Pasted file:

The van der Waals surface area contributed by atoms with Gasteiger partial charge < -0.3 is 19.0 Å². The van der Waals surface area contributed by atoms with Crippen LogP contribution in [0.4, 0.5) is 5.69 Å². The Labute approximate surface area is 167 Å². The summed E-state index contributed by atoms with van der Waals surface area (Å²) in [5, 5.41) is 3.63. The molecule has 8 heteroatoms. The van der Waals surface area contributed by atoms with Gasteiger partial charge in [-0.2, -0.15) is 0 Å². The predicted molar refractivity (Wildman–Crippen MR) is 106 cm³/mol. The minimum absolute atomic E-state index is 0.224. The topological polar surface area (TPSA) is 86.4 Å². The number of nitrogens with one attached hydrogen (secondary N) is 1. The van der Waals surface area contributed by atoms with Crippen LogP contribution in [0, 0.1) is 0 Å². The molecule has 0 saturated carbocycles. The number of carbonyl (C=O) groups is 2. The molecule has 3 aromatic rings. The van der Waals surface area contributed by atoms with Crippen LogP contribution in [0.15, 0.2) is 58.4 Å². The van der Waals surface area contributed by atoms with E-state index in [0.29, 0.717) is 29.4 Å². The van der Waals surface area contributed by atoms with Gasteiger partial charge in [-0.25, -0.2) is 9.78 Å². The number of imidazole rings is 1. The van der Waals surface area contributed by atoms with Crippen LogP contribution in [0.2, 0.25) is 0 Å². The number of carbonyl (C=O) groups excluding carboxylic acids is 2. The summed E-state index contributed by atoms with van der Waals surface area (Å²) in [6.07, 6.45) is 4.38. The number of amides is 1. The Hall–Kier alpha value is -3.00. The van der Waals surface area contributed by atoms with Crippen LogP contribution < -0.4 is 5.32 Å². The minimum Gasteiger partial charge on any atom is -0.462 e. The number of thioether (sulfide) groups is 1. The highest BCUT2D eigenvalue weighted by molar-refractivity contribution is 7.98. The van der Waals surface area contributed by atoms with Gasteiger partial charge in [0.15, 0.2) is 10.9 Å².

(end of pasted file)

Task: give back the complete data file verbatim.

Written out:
The van der Waals surface area contributed by atoms with Gasteiger partial charge < -0.3 is 19.0 Å². The van der Waals surface area contributed by atoms with Crippen LogP contribution in [0.4, 0.5) is 5.69 Å². The Labute approximate surface area is 167 Å². The summed E-state index contributed by atoms with van der Waals surface area (Å²) in [5, 5.41) is 3.63. The molecule has 8 heteroatoms. The van der Waals surface area contributed by atoms with Gasteiger partial charge in [-0.2, -0.15) is 0 Å². The predicted molar refractivity (Wildman–Crippen MR) is 106 cm³/mol. The minimum absolute atomic E-state index is 0.224. The topological polar surface area (TPSA) is 86.4 Å². The number of nitrogens with one attached hydrogen (secondary N) is 1. The van der Waals surface area contributed by atoms with Crippen LogP contribution in [0, 0.1) is 0 Å². The molecule has 0 saturated carbocycles. The number of carbonyl (C=O) groups is 2. The molecule has 3 aromatic rings. The van der Waals surface area contributed by atoms with Crippen LogP contribution in [0.15, 0.2) is 58.4 Å². The van der Waals surface area contributed by atoms with E-state index in [0.29, 0.717) is 29.4 Å². The van der Waals surface area contributed by atoms with Gasteiger partial charge in [-0.25, -0.2) is 9.78 Å². The number of imidazole rings is 1. The van der Waals surface area contributed by atoms with Crippen LogP contribution in [0.2, 0.25) is 0 Å². The number of carbonyl (C=O) groups excluding carboxylic acids is 2. The summed E-state index contributed by atoms with van der Waals surface area (Å²) in [6.07, 6.45) is 4.38. The number of amides is 1. The Hall–Kier alpha value is -3.00. The van der Waals surface area contributed by atoms with Crippen LogP contribution < -0.4 is 5.32 Å². The minimum Gasteiger partial charge on any atom is -0.462 e. The number of thioether (sulfide) groups is 1. The highest BCUT2D eigenvalue weighted by molar-refractivity contribution is 7.98. The van der Waals surface area contributed by atoms with Gasteiger partial charge in [0.15, 0.2) is 10.9 Å².